In Darkness is the Oscar-nominated film based upon the true story of Leopold Socha. Socha, a Polish sewer worker who during WW2, hid a group of Jews for 14 months in the sewers beneath the Nazi-occupied city, Lwow -now known as Lviv -in Ukraine. However, Socha didn’t do this out of the kindness of his heart.
Agnieszka Holland’s, In Darkness, first introduces us to Socha (Robert Wieckiewicz), as he ransacks a Jewish home with his work colleague and friend, Stefek (Krzysztof Skonieczny). Their robbery is interrupted by a Polish girl and a German soldier, looking for somewhere to fornicate. After a scuffle, Socha and Stefek flee the house with their loot, but as they escape they witness a group of women, naked and running for their lives, as they’re pursued by the Nazi occupiers. Socha may not witness their brutal executions, but he hears the women’s screams and the machine fire which silences them. Socha despises the Third Reich but he chooses to look the other way, unless of course, he has something to gain, financially.
Shortly after we see Socha and Stefek, in the sewers where they work, hiding their loot. They’re arguing about when to sell their swag. Socha instructs Stefek that now is not a good time because all the jewellery might as well be worthless. This indicates that his crimes are not out of necessity, but opportunism and greed. But nowhere is Socha’s opportunistic greed illustrated clearer, than when he accidentally discovers the group of Jews, attempting to escape into the sewers beneath, Lwow. Socha doesn’t aid the Jewish group because it’s the right thing to do, he does it because he can make more money by helping them, as opposed to collecting the one-off Nazi reward.
Socha then, is hardly the stuff of great moral fibre, but little by little, ‘surprising’ characteristics are revealed, which show the opportunist thief in a slightly more flattering light. He may be a robber, but he is at least a loyal one. Something explained by his Ukrainian comrade, Bortnik (Michal Zurawski). So while the film begins defying the typical protagonist path, soon enough, Socha falls in line with the reluctant hero, as Socha’s regard for the preservation of human life, is slowly revealed.
The script, which was originally written by David Shamoon, was intended to be in the English language, but upon the director’s insistence, the film was shot in Polish, German, Hebrew and Ukrainian. Holland defended this decision because she wanted to illustrate the characters’ European-ness. Holland also wanted to show that the persecuted minorities, were often only united because of their mutual hatred of the Nazis; which is echoed in Socha’s repeated “Yid” remarks, to one of the Jewish men he helps, Mundek (Benno FÃ¼rmann).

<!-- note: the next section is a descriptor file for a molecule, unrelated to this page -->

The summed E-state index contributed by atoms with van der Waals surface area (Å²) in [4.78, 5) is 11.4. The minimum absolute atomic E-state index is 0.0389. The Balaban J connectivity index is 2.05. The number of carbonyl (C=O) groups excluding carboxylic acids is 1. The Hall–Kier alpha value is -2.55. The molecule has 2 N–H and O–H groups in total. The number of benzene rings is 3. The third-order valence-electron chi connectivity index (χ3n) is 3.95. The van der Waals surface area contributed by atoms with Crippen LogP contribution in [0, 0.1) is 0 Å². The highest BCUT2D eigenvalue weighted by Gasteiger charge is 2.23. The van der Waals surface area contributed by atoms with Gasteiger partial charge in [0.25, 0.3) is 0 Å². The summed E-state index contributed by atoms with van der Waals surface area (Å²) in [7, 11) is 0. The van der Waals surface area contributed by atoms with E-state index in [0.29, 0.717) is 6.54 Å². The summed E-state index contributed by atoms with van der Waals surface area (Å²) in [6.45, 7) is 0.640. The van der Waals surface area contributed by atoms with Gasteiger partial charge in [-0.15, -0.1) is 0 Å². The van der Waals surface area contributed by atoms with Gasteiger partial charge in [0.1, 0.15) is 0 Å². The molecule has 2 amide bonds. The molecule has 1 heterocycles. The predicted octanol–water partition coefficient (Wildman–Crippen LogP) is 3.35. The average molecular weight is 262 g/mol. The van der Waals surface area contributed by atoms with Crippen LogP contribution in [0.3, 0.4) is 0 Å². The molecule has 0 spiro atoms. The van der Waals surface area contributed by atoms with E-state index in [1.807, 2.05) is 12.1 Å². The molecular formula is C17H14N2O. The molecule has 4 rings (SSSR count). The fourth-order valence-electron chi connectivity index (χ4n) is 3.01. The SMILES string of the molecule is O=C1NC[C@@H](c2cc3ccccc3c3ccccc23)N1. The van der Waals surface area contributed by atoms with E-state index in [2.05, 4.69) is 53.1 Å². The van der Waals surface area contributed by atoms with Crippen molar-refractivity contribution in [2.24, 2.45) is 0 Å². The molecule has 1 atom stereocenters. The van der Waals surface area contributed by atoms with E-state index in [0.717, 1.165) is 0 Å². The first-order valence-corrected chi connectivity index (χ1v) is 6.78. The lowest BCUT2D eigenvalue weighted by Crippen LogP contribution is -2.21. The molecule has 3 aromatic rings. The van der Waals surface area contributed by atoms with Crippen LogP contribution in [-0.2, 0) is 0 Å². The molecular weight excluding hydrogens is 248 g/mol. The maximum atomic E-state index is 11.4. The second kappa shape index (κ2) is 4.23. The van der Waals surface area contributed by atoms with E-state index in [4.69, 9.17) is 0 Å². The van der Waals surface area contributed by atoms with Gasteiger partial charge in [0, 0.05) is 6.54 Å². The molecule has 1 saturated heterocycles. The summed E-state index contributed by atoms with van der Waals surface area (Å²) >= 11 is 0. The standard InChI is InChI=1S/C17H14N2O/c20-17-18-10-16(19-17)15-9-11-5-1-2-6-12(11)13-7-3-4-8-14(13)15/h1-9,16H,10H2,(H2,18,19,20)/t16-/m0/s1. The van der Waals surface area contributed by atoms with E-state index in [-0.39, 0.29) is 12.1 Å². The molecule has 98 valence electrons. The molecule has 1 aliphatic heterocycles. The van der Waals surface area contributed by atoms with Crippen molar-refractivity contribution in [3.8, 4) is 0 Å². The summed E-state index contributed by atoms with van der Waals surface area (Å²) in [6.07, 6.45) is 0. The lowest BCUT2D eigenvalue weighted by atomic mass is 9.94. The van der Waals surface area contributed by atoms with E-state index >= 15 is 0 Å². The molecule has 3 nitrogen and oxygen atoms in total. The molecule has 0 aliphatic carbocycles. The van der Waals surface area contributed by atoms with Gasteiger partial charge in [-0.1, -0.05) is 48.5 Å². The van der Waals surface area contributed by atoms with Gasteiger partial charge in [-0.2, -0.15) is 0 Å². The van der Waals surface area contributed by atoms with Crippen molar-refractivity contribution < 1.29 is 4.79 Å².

In many ways, In Darkness defies convention, but with its upbeat ending, it isn’t long until one or two clichÃ©s appear; from classical music playing while a brutal murder is carried out, the suspicious friend and his allegiance to the enemy, and of course, our heroes eventual transformation from exploitative thief, to saviour.
One area where the film stands head and shoulders above the majority of its contemporaries, is in its depiction of the Jewish ‘victims’. They’re often unlikeable, one even commits a heinous crime and when they’re not arguing or doing drugs, they quite frequently pass the time masturbating or copulating, and most often while the others are watching (just as do we). This is an unusual approach in a film of this nature and it adds an element often unseen in war films ie carnal pleasures.
In Darkness is a gruelling watch, but a rewarding one. Some may choose to write it off as a mere Schindler’s List clone, but to do so would be foolish. The story is very similar, but unlike Spielberg’s film, for all the clichÃ©s In Darkness embraces, it rejects twice as many.
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